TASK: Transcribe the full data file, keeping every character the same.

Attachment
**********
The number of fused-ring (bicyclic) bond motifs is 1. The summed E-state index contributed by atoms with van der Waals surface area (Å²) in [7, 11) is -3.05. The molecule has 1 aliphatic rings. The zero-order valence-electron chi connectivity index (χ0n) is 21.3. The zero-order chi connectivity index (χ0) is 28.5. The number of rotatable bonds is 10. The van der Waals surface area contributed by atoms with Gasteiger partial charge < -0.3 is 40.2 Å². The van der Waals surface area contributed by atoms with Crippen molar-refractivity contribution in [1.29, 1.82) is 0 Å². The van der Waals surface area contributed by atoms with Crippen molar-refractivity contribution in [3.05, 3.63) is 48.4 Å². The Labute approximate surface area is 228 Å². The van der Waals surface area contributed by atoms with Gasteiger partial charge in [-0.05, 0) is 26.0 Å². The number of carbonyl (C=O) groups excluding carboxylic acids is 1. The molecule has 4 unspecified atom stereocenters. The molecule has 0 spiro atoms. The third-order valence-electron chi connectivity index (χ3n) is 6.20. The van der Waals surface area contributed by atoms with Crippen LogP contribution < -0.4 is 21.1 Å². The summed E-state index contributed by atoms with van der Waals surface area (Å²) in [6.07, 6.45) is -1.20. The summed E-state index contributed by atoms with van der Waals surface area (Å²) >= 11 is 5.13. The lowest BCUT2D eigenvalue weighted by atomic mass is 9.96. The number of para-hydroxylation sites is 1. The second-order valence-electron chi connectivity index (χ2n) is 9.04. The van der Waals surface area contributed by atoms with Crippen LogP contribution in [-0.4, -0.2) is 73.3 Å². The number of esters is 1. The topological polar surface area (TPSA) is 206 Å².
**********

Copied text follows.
The number of fused-ring (bicyclic) bond motifs is 1. The summed E-state index contributed by atoms with van der Waals surface area (Å²) in [7, 11) is -3.05. The molecule has 1 aliphatic rings. The zero-order valence-electron chi connectivity index (χ0n) is 21.3. The zero-order chi connectivity index (χ0) is 28.5. The number of rotatable bonds is 10. The van der Waals surface area contributed by atoms with Gasteiger partial charge < -0.3 is 40.2 Å². The van der Waals surface area contributed by atoms with Crippen molar-refractivity contribution in [1.29, 1.82) is 0 Å². The van der Waals surface area contributed by atoms with Crippen molar-refractivity contribution in [3.05, 3.63) is 48.4 Å². The Labute approximate surface area is 228 Å². The van der Waals surface area contributed by atoms with Gasteiger partial charge in [-0.05, 0) is 26.0 Å². The number of carbonyl (C=O) groups excluding carboxylic acids is 1. The molecule has 4 unspecified atom stereocenters. The molecule has 0 spiro atoms. The third-order valence-electron chi connectivity index (χ3n) is 6.20. The van der Waals surface area contributed by atoms with Crippen LogP contribution < -0.4 is 21.1 Å². The summed E-state index contributed by atoms with van der Waals surface area (Å²) in [6.07, 6.45) is -1.20. The summed E-state index contributed by atoms with van der Waals surface area (Å²) >= 11 is 5.13. The lowest BCUT2D eigenvalue weighted by atomic mass is 9.96. The number of para-hydroxylation sites is 1. The second-order valence-electron chi connectivity index (χ2n) is 9.04. The van der Waals surface area contributed by atoms with Crippen LogP contribution in [-0.4, -0.2) is 73.3 Å². The number of esters is 1. The topological polar surface area (TPSA) is 206 Å².